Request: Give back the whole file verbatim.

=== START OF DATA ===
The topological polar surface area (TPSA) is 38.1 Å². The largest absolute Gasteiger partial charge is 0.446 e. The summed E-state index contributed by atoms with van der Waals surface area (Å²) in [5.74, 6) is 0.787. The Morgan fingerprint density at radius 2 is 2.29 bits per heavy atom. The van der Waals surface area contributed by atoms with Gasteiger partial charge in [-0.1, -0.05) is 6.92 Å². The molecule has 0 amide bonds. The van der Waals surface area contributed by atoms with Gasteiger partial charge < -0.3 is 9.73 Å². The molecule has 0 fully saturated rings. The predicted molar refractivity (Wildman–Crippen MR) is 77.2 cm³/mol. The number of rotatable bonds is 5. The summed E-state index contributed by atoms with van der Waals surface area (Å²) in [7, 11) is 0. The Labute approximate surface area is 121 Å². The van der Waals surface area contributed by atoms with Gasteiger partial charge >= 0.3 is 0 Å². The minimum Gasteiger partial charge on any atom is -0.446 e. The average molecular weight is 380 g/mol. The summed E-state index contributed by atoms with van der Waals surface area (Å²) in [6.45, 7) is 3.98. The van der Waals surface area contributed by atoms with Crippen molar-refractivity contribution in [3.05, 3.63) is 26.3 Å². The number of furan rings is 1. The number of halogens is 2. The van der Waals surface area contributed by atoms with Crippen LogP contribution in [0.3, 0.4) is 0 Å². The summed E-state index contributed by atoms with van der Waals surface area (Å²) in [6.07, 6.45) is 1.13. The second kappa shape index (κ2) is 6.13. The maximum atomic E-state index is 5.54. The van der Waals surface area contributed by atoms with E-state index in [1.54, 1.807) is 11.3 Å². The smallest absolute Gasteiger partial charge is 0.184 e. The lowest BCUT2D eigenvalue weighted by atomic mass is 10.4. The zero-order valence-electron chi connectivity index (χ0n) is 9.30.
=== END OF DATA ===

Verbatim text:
The topological polar surface area (TPSA) is 38.1 Å². The largest absolute Gasteiger partial charge is 0.446 e. The summed E-state index contributed by atoms with van der Waals surface area (Å²) in [5.74, 6) is 0.787. The Morgan fingerprint density at radius 2 is 2.29 bits per heavy atom. The van der Waals surface area contributed by atoms with Gasteiger partial charge in [-0.1, -0.05) is 6.92 Å². The molecule has 0 amide bonds. The van der Waals surface area contributed by atoms with Gasteiger partial charge < -0.3 is 9.73 Å². The molecule has 0 fully saturated rings. The predicted molar refractivity (Wildman–Crippen MR) is 77.2 cm³/mol. The number of rotatable bonds is 5. The summed E-state index contributed by atoms with van der Waals surface area (Å²) in [7, 11) is 0. The Labute approximate surface area is 121 Å². The van der Waals surface area contributed by atoms with Gasteiger partial charge >= 0.3 is 0 Å². The minimum Gasteiger partial charge on any atom is -0.446 e. The average molecular weight is 380 g/mol. The summed E-state index contributed by atoms with van der Waals surface area (Å²) in [6.45, 7) is 3.98. The van der Waals surface area contributed by atoms with Crippen molar-refractivity contribution in [3.05, 3.63) is 26.3 Å². The number of furan rings is 1. The number of halogens is 2. The van der Waals surface area contributed by atoms with Crippen LogP contribution in [0.3, 0.4) is 0 Å². The summed E-state index contributed by atoms with van der Waals surface area (Å²) in [6.07, 6.45) is 1.13. The second kappa shape index (κ2) is 6.13. The maximum atomic E-state index is 5.54. The van der Waals surface area contributed by atoms with E-state index in [1.54, 1.807) is 11.3 Å². The smallest absolute Gasteiger partial charge is 0.184 e. The lowest BCUT2D eigenvalue weighted by atomic mass is 10.4. The zero-order valence-electron chi connectivity index (χ0n) is 9.30.